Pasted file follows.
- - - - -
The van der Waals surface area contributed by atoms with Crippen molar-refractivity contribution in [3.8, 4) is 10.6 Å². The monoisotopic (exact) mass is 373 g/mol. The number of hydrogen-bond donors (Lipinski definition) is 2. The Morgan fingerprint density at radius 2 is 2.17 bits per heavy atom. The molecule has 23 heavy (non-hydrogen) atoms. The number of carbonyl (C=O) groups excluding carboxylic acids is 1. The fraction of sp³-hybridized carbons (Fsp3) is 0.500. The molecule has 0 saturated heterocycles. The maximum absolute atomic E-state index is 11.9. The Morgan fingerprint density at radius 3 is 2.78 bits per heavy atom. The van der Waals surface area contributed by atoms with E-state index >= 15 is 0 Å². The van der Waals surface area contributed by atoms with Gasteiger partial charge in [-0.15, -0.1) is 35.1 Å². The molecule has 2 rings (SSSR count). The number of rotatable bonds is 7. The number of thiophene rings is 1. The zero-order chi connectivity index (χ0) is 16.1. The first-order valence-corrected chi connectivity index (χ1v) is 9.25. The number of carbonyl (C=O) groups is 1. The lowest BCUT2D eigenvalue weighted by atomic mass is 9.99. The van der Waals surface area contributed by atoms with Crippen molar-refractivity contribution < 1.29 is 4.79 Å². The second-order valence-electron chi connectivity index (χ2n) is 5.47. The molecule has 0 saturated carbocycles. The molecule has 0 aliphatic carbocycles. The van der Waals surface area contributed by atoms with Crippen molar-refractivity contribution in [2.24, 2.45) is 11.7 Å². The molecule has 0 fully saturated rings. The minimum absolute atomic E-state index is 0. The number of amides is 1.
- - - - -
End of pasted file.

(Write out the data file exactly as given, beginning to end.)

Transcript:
The van der Waals surface area contributed by atoms with Crippen molar-refractivity contribution in [3.8, 4) is 10.6 Å². The monoisotopic (exact) mass is 373 g/mol. The number of hydrogen-bond donors (Lipinski definition) is 2. The Morgan fingerprint density at radius 2 is 2.17 bits per heavy atom. The molecule has 23 heavy (non-hydrogen) atoms. The number of carbonyl (C=O) groups excluding carboxylic acids is 1. The fraction of sp³-hybridized carbons (Fsp3) is 0.500. The molecule has 0 saturated heterocycles. The maximum absolute atomic E-state index is 11.9. The Morgan fingerprint density at radius 3 is 2.78 bits per heavy atom. The van der Waals surface area contributed by atoms with E-state index >= 15 is 0 Å². The van der Waals surface area contributed by atoms with Gasteiger partial charge in [-0.15, -0.1) is 35.1 Å². The molecule has 2 rings (SSSR count). The number of rotatable bonds is 7. The number of thiophene rings is 1. The zero-order chi connectivity index (χ0) is 16.1. The first-order valence-corrected chi connectivity index (χ1v) is 9.25. The number of carbonyl (C=O) groups is 1. The lowest BCUT2D eigenvalue weighted by atomic mass is 9.99. The van der Waals surface area contributed by atoms with Crippen molar-refractivity contribution < 1.29 is 4.79 Å². The second-order valence-electron chi connectivity index (χ2n) is 5.47. The molecule has 0 saturated carbocycles. The molecule has 0 aliphatic carbocycles. The van der Waals surface area contributed by atoms with Crippen molar-refractivity contribution in [2.24, 2.45) is 11.7 Å². The molecule has 0 fully saturated rings. The minimum absolute atomic E-state index is 0. The number of amides is 1.